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Martha Cutter is the Editor.

Rebecca Rumbo is the Managing Editor.

Maria Seger is the Assistant Editor.

Catherine Fung is the Book Review Editor.

Address correspondence to:
MELUS
University of Connecticut
Department of English
215 Glenbrook Rd. U-4025
Storrs, CT 06269-4025.


MEMBERSHIP SUBSCRIPTIONS: Individuals become MELUS subscribers with their membership enrollment in The Society for the Study of the Multi-Ethnic Literature of the United States. Society members may participate in the Society’s national conferences and in meetings and sessions MELUS holds in conjunction with other learned groups. 2013 membership dues: Regular Member Subscription Price (print & online): $50; Student/Retirees Member Subscription Price (print & online): $30; Lifetime Member Price (print & online): $1000. Join MELUS and subscribe to the journal for 2013 at: http://melus.oxfordjournals.org.

INSTITUTIONAL SUBSCRIPTIONS: Colleges, universities, libraries, research centers, and other institutions may subscribe to MELUS on an annual or continuing basis. Subscriptions are accepted for complete calendar years only and will start with the current volume, unless the subscriber specifies otherwise. 2013 institutional subscriptions are available through Oxford University Press at the following rates: Print & Online $144; Print Only $132; Online Only $120. Prices include postage by Standard Air. Subscribe to the journal for 2013 at: http://melus.oxfordjournals.org.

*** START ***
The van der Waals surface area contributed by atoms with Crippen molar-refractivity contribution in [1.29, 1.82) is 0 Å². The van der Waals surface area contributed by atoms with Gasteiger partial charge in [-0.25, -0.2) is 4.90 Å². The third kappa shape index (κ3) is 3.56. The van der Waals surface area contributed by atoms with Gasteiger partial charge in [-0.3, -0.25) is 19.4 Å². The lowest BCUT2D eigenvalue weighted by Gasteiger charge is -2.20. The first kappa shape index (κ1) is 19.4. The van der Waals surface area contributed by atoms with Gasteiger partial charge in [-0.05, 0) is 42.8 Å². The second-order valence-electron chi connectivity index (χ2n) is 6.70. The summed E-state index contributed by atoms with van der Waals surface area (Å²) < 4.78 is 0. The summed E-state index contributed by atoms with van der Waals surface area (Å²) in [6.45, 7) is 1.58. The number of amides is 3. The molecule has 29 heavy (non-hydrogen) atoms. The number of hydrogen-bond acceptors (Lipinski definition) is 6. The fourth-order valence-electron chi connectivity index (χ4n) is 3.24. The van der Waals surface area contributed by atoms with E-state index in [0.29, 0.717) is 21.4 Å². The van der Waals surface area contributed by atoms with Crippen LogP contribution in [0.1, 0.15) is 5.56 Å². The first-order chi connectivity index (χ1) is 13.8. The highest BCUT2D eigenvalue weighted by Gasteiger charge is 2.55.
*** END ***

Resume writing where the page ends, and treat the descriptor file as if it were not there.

For further information on 2013 subscriptions, please contact: Journals Customer Service, Oxford University Press, 2001 Evans Road, Cary, NC 27513, USA, Telephone: 800-852-7323 (toll-free in USA/Canada), Fax: 919-677-1714, E-mail: jnlorders@oup.com. Outside the US, please contact Journals Customer Service, Oxford University Press, Great Clarendon Street, Oxford OX2 6DP, UK. Telephone: +44 (0) 1865 353907, Fax: +44 (0) 1865 353485, E-mail: jnls.cust.serv@oup.com.


* FREQUENCY - The journal is issued four times a year, in March (Spring), June (Summer), September (Fall), and December (Winter).

ABOUT THE MELUS SOCIETY
Founded in 1973, MELUS endeavors to expand the definition of American literature through the study and teaching of Latino/a American, Native American, African American, Asian and Pacific American, and ethnically specific Euro-American literary works, their authors, and their cultural contexts. MELUS has contributed strongly to American literary studies by presenting sessions in the conventions of such scholarly organizations as the Modern Language Association and its Regionals, College English Association, National Women's Studies Association, American Studies Association, American Literature Association, and Popular Culture Association. Theoretical papers at MELUS sessions and in the MELUS journal point to a new, more broadly conceived American literature. Building a community of writers and scholars of American ethnic literatures, MELUS has held, since 1987, its own national conferences annually every April at various sites across the United States.

For more information see: http://melus.org